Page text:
BANDAR SERI BEGAWAN
THE race to source rich spices throughout Southeast Asia, and the fierce rivalry between Europeans to monopolise their power, launched the era of European exploration, to be soon followed by colonialism and imperialism.
During their explorations, the Spanish and Portuguese still bore hostilities against Muslims, who had conquered and ruled large parts of the Iberian Peninsula for hundreds of years. They brought their Crusade spirit complete with their divide-and-rule and intervention politics.
And they were not alone. The British, Dutch and French also had their eyes on the region. Not only did they drain the archipelago of its natural resources, but also altered the mindsets, lifestyles and even faiths of the locals, and introduced new systems of administration and technology.
It is against this background that the 462-page tome Islam Di Brunei Darussalam Zaman British (1774-1984), or “Islam in Brunei Darussalam during the British Era (1774-1984)”, is set. The book was written by Pengiran Dato Seri Setia Dr Haji Mohammad Pengiran Haji Abd Rahman, the former acting rector of the Islamic University of Sultan Sharif Ali (Unissa) and now Deputy Minister of Education of Brunei Darussalam. He is also a leading poet.
Published by the Language and Literature Bureau of Brunei Darussalam (DBPB), the book is based on his dissertation proposed at Universiti Malaya, Kuala Lumpur, Malaysia, in 1992.
The book aims to improve understanding of the national philosophy Melayu Islam Beraja (Malay Islamic Monarchy) from an Islamic historical perspective, and describes the important role of Brunei in the propagation of Islam in the region, specifically in Sabah and Sarawak.
In this latest offering, organised into six chapters, the writer starts with the identification and condition of Brunei before and after the arrival of Europeans; the arrival and spread of Islam; British intervention in Islamic affairs; the formation and development of Islamic institutions; and Islam in the Constitution.The writer studies the arrival and development of Islam in British Borneo, namely Sabah, Sarawak and Brunei (excluding southern Kalimantan), with focus on Brunei as the centre of Islamic propagation in the region since its arrival in the 14th century through to independence in 1984.
Although Sabah and Sarawak were once part of Brunei, under the Brunei-British treaty of 1888, the three were brought under the British protectorate. Brunei’s control over the two states ended, coinciding with Brunei no longer being the centre of Islamic propagation.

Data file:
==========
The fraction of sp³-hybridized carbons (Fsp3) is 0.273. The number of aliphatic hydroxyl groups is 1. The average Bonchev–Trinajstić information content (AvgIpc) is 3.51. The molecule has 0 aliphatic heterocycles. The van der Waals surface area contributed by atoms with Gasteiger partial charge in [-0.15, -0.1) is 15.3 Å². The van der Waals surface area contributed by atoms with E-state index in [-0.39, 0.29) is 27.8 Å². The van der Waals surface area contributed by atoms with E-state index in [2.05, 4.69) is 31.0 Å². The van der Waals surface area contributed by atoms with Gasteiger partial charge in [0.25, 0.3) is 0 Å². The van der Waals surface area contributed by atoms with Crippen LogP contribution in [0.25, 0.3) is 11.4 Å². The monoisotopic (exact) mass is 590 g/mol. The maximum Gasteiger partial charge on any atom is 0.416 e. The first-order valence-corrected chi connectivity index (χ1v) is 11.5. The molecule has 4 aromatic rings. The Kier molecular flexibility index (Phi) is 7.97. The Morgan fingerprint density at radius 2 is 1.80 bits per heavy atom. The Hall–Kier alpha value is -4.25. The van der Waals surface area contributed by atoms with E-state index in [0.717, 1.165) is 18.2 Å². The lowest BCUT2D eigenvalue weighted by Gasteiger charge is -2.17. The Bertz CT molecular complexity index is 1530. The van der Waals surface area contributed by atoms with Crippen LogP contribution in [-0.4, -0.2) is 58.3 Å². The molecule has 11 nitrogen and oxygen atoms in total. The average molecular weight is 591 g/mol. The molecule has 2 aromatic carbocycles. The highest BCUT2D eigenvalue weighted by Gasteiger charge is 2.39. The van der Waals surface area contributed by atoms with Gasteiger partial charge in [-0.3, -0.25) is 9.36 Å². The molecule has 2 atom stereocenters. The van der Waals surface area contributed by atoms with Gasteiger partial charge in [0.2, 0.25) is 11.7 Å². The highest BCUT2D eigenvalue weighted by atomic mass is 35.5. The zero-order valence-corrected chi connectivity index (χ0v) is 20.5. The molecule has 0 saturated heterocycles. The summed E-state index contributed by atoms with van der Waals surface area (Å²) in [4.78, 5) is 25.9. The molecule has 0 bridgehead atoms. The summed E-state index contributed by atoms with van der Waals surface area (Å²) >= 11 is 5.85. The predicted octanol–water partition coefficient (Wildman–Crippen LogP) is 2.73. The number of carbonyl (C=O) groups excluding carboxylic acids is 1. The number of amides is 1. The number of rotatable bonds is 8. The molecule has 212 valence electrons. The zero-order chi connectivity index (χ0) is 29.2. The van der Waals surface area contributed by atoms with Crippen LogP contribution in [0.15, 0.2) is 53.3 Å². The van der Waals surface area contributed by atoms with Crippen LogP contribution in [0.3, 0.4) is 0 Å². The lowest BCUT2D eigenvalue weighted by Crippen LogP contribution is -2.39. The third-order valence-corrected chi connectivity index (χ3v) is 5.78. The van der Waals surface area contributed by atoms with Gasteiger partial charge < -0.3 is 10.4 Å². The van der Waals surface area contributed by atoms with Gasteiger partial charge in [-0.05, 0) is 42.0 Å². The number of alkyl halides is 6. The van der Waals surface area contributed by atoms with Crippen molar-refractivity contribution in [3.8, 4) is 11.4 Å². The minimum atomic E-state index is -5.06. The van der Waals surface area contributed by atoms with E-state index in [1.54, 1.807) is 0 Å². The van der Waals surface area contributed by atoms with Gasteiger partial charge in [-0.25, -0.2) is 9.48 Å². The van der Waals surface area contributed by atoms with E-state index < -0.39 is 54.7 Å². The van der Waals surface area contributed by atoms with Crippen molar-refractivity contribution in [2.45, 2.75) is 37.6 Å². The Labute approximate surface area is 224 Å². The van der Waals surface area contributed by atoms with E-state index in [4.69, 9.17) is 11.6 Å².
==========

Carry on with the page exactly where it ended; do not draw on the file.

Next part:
The book asserts that not only did the British manage civil, political and economic administration, but also intervened in customary and religious affairs. Local and foreign Muslim preachers, for example, had to report to the British Resident before teaching or propagating Islam. The mandate is similar to that of the Dutch East Indies colonial administration, which in the same period enacted the Ordonansi Sekolah Liar (Illegal School Order), under which Muslim teachers had to register and report their activities to the Dutch colonial government.
The writer also analyses the development of Islam in Brunei, including its arrival, prevalence, waning and revival in Brunei. One influential factor in Islamic development in Brunei was the arrival of Europeans, especially the strong influences of the British. Fortunately, several decades before full independence, Brunei had prepared a solid foundation for a Malay Islamic Sultanate the likes of which had existed for centuries before.
The writer gives a “bonus” by adding the history and role of the Ministry of Religious Affairs in Islamic propagation in the country after independence.
Regarding intervention, the writer compares Spain with Britain. In the early 16th century, Castille Governor-General of Manila Dr Francisco de Sande asked the Sultan of Brunei to stop sending Muslim preachers to propagate Islam in the Philippines and the Borneo interior, but also asked the Sultan to let missionaries propagate Christianity in Brunei and the Borneo interior. The Sultan refused de Sande’s request and the Castille War erupted.
Learning from that incident, the British instead negotiated and bound Brunei in an agreement. After the 1906 Brunei-British treaty, the British created the Kadi Court, enacted Mohammedan Law and established the Syariah Legislative Council. The writer notes that the motives of both Spain and Britain were similar, namely to eliminate or at least to weaken Islam in Brunei. The difference was that “Spain was using plain and vulgar tactics, while Britain was using milder and diplomatic tactics through legal, administrative and educational systems to weaken Islam in Brunei”, the author wrote.
The book fills a literary gap in the Islamic historiography of Brunei that had not yet been touched both by local or foreign researchers, and can be used to encourage all layers of community, especially the young generations, to respect and be inspired by the Islamic values that have been upheld in the country for centuries.
The book, written using a historical approach, includes maps, tables, attachments, interviews, documents, bibliography, all showing diligent research.
They make the book a valuable resource, but unfortunately there is no index at the end.
The Brunei Times
Sunday, June 14, 2009